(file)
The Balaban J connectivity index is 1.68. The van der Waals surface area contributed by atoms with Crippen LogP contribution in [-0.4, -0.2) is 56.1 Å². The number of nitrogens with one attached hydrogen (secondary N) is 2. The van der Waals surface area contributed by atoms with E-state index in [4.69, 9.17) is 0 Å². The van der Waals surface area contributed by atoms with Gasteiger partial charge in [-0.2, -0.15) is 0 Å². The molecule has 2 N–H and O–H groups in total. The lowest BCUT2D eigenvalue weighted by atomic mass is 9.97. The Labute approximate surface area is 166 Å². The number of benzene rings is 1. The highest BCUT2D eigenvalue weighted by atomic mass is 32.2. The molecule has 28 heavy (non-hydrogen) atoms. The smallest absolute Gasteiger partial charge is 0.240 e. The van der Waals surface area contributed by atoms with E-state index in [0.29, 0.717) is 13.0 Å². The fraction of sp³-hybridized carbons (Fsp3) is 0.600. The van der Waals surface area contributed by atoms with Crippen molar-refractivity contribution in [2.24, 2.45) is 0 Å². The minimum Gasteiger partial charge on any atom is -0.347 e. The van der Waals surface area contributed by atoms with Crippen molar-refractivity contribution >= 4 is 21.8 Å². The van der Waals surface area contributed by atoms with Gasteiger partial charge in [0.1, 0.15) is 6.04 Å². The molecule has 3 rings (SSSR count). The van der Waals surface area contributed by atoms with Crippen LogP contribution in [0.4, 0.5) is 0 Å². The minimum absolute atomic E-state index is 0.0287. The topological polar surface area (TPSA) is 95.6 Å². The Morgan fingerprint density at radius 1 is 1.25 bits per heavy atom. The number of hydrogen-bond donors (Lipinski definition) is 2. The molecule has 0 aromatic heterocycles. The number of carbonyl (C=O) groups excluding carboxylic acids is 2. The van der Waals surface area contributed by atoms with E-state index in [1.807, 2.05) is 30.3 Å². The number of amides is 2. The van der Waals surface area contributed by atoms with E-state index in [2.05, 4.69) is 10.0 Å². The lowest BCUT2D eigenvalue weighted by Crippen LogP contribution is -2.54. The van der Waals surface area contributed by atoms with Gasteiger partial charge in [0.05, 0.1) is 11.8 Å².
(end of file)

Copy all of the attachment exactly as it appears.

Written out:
The Balaban J connectivity index is 1.68. The van der Waals surface area contributed by atoms with Crippen LogP contribution in [-0.4, -0.2) is 56.1 Å². The number of nitrogens with one attached hydrogen (secondary N) is 2. The van der Waals surface area contributed by atoms with E-state index in [4.69, 9.17) is 0 Å². The van der Waals surface area contributed by atoms with Gasteiger partial charge in [-0.2, -0.15) is 0 Å². The molecule has 2 N–H and O–H groups in total. The lowest BCUT2D eigenvalue weighted by atomic mass is 9.97. The Labute approximate surface area is 166 Å². The number of benzene rings is 1. The highest BCUT2D eigenvalue weighted by atomic mass is 32.2. The molecule has 28 heavy (non-hydrogen) atoms. The smallest absolute Gasteiger partial charge is 0.240 e. The van der Waals surface area contributed by atoms with E-state index in [0.29, 0.717) is 13.0 Å². The fraction of sp³-hybridized carbons (Fsp3) is 0.600. The van der Waals surface area contributed by atoms with Crippen molar-refractivity contribution in [2.24, 2.45) is 0 Å². The minimum Gasteiger partial charge on any atom is -0.347 e. The van der Waals surface area contributed by atoms with Crippen molar-refractivity contribution >= 4 is 21.8 Å². The van der Waals surface area contributed by atoms with Gasteiger partial charge in [0.1, 0.15) is 6.04 Å². The molecule has 3 rings (SSSR count). The van der Waals surface area contributed by atoms with Crippen LogP contribution in [0.4, 0.5) is 0 Å². The minimum absolute atomic E-state index is 0.0287. The topological polar surface area (TPSA) is 95.6 Å². The Morgan fingerprint density at radius 1 is 1.25 bits per heavy atom. The number of hydrogen-bond donors (Lipinski definition) is 2. The molecule has 0 aromatic heterocycles. The number of carbonyl (C=O) groups excluding carboxylic acids is 2. The van der Waals surface area contributed by atoms with E-state index in [1.807, 2.05) is 30.3 Å². The number of amides is 2. The van der Waals surface area contributed by atoms with E-state index in [2.05, 4.69) is 10.0 Å². The lowest BCUT2D eigenvalue weighted by Crippen LogP contribution is -2.54. The van der Waals surface area contributed by atoms with Gasteiger partial charge in [0.05, 0.1) is 11.8 Å².